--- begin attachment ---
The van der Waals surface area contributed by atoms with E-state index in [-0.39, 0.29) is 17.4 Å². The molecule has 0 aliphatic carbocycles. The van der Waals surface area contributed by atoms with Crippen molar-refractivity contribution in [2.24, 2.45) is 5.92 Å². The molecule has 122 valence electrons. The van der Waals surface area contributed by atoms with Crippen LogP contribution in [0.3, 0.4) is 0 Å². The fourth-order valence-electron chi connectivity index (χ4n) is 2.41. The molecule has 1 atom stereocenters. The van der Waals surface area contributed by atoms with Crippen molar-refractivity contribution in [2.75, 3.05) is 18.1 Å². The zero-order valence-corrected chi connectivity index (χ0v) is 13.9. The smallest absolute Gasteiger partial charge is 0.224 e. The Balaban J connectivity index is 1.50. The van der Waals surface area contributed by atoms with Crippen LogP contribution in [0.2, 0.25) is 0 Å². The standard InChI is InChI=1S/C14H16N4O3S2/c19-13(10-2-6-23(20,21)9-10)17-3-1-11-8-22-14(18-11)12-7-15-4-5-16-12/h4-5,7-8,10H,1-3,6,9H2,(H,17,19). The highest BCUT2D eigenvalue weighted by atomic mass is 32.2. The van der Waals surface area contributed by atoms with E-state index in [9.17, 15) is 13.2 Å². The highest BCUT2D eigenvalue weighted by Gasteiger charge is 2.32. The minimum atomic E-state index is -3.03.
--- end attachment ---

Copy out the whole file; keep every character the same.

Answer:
The van der Waals surface area contributed by atoms with E-state index in [-0.39, 0.29) is 17.4 Å². The molecule has 0 aliphatic carbocycles. The van der Waals surface area contributed by atoms with Crippen molar-refractivity contribution in [2.24, 2.45) is 5.92 Å². The molecule has 122 valence electrons. The van der Waals surface area contributed by atoms with Crippen LogP contribution in [0.3, 0.4) is 0 Å². The fourth-order valence-electron chi connectivity index (χ4n) is 2.41. The molecule has 1 atom stereocenters. The van der Waals surface area contributed by atoms with Crippen molar-refractivity contribution in [2.75, 3.05) is 18.1 Å². The zero-order valence-corrected chi connectivity index (χ0v) is 13.9. The smallest absolute Gasteiger partial charge is 0.224 e. The Balaban J connectivity index is 1.50. The van der Waals surface area contributed by atoms with Crippen LogP contribution in [0.2, 0.25) is 0 Å². The standard InChI is InChI=1S/C14H16N4O3S2/c19-13(10-2-6-23(20,21)9-10)17-3-1-11-8-22-14(18-11)12-7-15-4-5-16-12/h4-5,7-8,10H,1-3,6,9H2,(H,17,19). The highest BCUT2D eigenvalue weighted by atomic mass is 32.2. The van der Waals surface area contributed by atoms with E-state index in [9.17, 15) is 13.2 Å². The highest BCUT2D eigenvalue weighted by Gasteiger charge is 2.32. The minimum atomic E-state index is -3.03.